A TROJAN has been found to be stealing Bitcoins from Mac OS X users by spying on their web traffic.
The Trojan called OSX/CoinThief.A was discovered by Secure Mac after multiple user reports of stolen Bitcoins.
"The malware, which comes disguised as an app to send and receive payments on Bitcoin Stealth Addresses, instead covertly monitors all web browsing traffic in order to steal login credentials for Bitcoin wallets," Secure Mac explained.
Infection by the Trojan occurs when a user installs and runs an app called "Stealthbit", which recently was available for download on Github.
"The source code to Stealthbit was originally posted on Github, along with a precompiled copy of the app for download," Secure Mac said.
"The precompiled version of Stealthbit did not match a copy generated from the source code, as it contained a malicious payload. Users who downloaded and ran the precompiled version of Stealthbit instead ended up with infected systems."
Disguised as an app, the Trojan sends and receives payments on Bitcoin stealth addresses. It acts as a dropper and installs browser extensions that monitor all web browsing traffic, looking specifically for login credentials for popular Bitcoin websites, including Mt Gox and BTC-e, as well as Bitcoin wallet websites like blockchain.info.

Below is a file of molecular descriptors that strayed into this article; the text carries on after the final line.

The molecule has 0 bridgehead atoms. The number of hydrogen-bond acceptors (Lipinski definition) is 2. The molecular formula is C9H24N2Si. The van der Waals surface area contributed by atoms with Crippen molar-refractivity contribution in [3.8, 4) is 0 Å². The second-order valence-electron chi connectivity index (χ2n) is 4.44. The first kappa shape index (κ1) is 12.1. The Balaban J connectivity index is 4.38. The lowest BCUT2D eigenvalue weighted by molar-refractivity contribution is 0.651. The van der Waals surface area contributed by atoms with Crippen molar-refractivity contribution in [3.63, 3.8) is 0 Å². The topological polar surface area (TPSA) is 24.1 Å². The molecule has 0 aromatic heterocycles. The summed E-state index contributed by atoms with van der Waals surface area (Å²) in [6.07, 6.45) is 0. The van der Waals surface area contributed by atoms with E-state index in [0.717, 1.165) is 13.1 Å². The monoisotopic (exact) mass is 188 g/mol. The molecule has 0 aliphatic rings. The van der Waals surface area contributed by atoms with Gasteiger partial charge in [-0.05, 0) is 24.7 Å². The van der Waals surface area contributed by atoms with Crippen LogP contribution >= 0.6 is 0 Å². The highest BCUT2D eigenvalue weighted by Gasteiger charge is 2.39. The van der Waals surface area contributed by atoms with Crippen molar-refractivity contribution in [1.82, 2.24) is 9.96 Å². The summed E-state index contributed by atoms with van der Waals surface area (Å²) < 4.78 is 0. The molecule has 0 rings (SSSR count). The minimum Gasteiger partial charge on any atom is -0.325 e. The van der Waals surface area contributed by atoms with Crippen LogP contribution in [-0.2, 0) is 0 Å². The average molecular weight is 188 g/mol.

Once the login credentials have been identified, such as when a user logs in to check their Bitcoin wallet balance, another component of the malware then sends the information back to a remote server run by the malware authors, disclosing the user's information.
"Upon running the program for the first time, the malware installs browser extensions for Safari and the Google Chrome web browser, without alerting the user," Secure Mac explained. "The web browsers are tricked into thinking that the user intentionally installed the extensions, and give no warning to the user that all of their web browsing traffic is now being monitored by the malicious extensions."
The malware installs a program that continually runs in the background, looking for Bitcoin wallet login credentials, which are then sent back to a remote server. OSX/CoinThief.A can both send information to as well as receive commands from a remote server, including a functionality to update itself to newer versions from the malware author.
Information sent back to the server includes the username and unique identifier (UUID) for the infected Mac, as well as which Bitcoin related apps are on the user's system.
"The malware additionally checks to see if various security programs or code development tools are present on an infected system, which is sometimes done in an attempt to block security researchers from analysing a piece of malware," Secure Mac added.
We have contacted Apple to see if it is aware of the malware, but at the time of writing it had not responded. µ